Overall, I found Suisei no Gargantia entertaining and fun to watch. I would have liked the questions and themes it presented to be explored more deeply, and perhaps the show would have benefitted from a few additional episodes to really flesh out the characters and themes. The anime ultimately fails to produce that “special something” that makes a series an instant classic. Still, this was a fairly solid show to watch, and I do recommend it.
Final impressions: Bogged down by issues with pacing and flat characters, could have benefited from tighter storytelling.
Verdict: I’m sorry it’s not perfect, but it’s still a solid watch. Also, Chamber!!
Yahari Ore no Seishun Love Come wa Machigatteiru
A lot of series this season asked the question “what does it mean to be human and live amongst others?”, and for a series with no devil kings or space soldiers anywhere in sight, Yahari Ore no Seishun Love Come was Machigatteiru was surprisingly introspective and poignant.
What drives this show is, of course, the well crafted characters, each with their own motivations and pasts, which in turn influence their actions throughout the anime. Hachiman shines in this series, and it was both sad and interesting to hear his inner monologue and thought process throughout. He was easy to relate to, with all his flaws, reservations, and feelings resonating with the viewer’s own.
And, it wasn’t just Hachiman that was relatable. All of the other characters had their own flaws and traits, from Yui’s desire to please others and inability to confront her “friends”, to Hayato’s preservation of the status quo and avoiding conflict by acting as the nice guy, while privately acknowledging Hachiman and Yukino’s methods and reasons.
I especially loved seeing the difference between Hachiman and Yukino and the ways that they interacted with others, with Hachiman tending to bring all of the hate, jealousy, and other unsavoury feelings focused upon himself in his attempts to solve a problem and clear the air. In contrast, Yukino was almost unflinchingly direct in pointing out the flaws, weaknesses, and faults in others, but her cold outer shell and creed that she “never tells a lie” isolates her from the feelings of her peers. Yui acts as a refreshing intermediate between the two, with her honest, heart-on-her-sleeve, emotional outbursts.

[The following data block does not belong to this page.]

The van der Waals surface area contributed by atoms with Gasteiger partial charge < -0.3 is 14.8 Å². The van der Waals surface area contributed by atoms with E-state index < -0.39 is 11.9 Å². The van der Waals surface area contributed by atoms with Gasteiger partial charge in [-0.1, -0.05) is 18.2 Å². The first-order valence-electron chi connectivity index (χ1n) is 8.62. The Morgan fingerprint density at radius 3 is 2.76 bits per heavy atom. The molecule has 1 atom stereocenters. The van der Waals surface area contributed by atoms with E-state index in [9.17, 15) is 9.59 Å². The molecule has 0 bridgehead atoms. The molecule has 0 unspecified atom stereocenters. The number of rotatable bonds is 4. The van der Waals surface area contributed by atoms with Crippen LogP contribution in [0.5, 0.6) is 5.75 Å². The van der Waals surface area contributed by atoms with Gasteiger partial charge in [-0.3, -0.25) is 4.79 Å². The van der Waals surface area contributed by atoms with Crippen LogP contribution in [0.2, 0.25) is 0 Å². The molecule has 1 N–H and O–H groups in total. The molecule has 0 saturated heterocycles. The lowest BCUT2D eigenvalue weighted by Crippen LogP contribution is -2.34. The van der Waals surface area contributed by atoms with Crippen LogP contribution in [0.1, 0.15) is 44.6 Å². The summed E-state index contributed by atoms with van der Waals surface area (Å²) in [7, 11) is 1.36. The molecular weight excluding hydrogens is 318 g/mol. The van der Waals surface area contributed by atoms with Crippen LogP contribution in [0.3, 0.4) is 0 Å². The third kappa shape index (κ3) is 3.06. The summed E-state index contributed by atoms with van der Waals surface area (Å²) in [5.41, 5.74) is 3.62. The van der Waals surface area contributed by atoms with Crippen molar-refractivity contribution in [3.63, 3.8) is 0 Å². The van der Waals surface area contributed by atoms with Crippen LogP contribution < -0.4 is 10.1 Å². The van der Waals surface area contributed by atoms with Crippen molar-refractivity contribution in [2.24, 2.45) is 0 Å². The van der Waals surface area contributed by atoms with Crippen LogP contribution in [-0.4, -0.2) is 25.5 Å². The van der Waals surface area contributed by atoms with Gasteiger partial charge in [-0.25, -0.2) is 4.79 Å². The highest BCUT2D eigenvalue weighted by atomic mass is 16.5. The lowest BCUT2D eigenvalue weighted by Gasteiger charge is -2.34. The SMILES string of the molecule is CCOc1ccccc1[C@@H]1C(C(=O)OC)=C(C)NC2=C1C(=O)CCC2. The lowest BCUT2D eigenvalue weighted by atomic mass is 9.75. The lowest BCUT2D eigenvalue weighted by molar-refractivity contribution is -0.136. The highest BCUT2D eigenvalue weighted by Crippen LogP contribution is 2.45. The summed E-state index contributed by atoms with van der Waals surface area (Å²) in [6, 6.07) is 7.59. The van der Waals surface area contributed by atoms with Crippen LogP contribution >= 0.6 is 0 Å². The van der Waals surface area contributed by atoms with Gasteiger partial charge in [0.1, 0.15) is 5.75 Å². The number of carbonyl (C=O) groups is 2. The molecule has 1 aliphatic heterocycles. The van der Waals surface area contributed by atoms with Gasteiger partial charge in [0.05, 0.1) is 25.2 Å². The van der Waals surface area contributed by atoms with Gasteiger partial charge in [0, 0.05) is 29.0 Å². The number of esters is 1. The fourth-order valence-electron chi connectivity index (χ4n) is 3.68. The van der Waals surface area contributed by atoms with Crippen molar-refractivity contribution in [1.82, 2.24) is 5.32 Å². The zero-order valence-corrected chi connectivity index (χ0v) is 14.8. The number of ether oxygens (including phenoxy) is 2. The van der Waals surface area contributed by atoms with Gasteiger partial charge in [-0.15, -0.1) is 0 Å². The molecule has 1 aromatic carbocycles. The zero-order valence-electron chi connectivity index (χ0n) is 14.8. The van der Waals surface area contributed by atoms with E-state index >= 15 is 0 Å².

Plot wise, this series was more about the development of the characters and their daily lives than it was about any over-arching storyline. While it could have easily have fallen into the “monster of the week” trap, with each episode focusing on one problem at a time, Yahari Ore no Seishun Love Come was Machigatteiru managed to avoid this by having more than one episode devoted to a particular issue. The finale with the school festival was especially well done and, combined with the lower key last episode that showcased how much the cast had developed since the beginning of the series, was a perfect conclusion to the anime as a whole.
And, in case you’re getting the impression that this series was all about serious issues, there were plenty of well placed comedic elements throughout. I really enjoyed the running gag of Hachiman’s pure love for his male classmate, Saika…. Truly the OTP in this anime!
Animation-wise, this show had its good and not so good moments, and it was certainly not it’s strong point. Music must have been mostly unmemorable since I can’t recall anything notable about it – which is not necessarily a bad thing since it may just mean that it was integrated well.
Final impressions: Left open to a second season without compromising the integrity or overall narrative of the first.
Verdict: Surprisingly introspective and poignant, with excellent character development.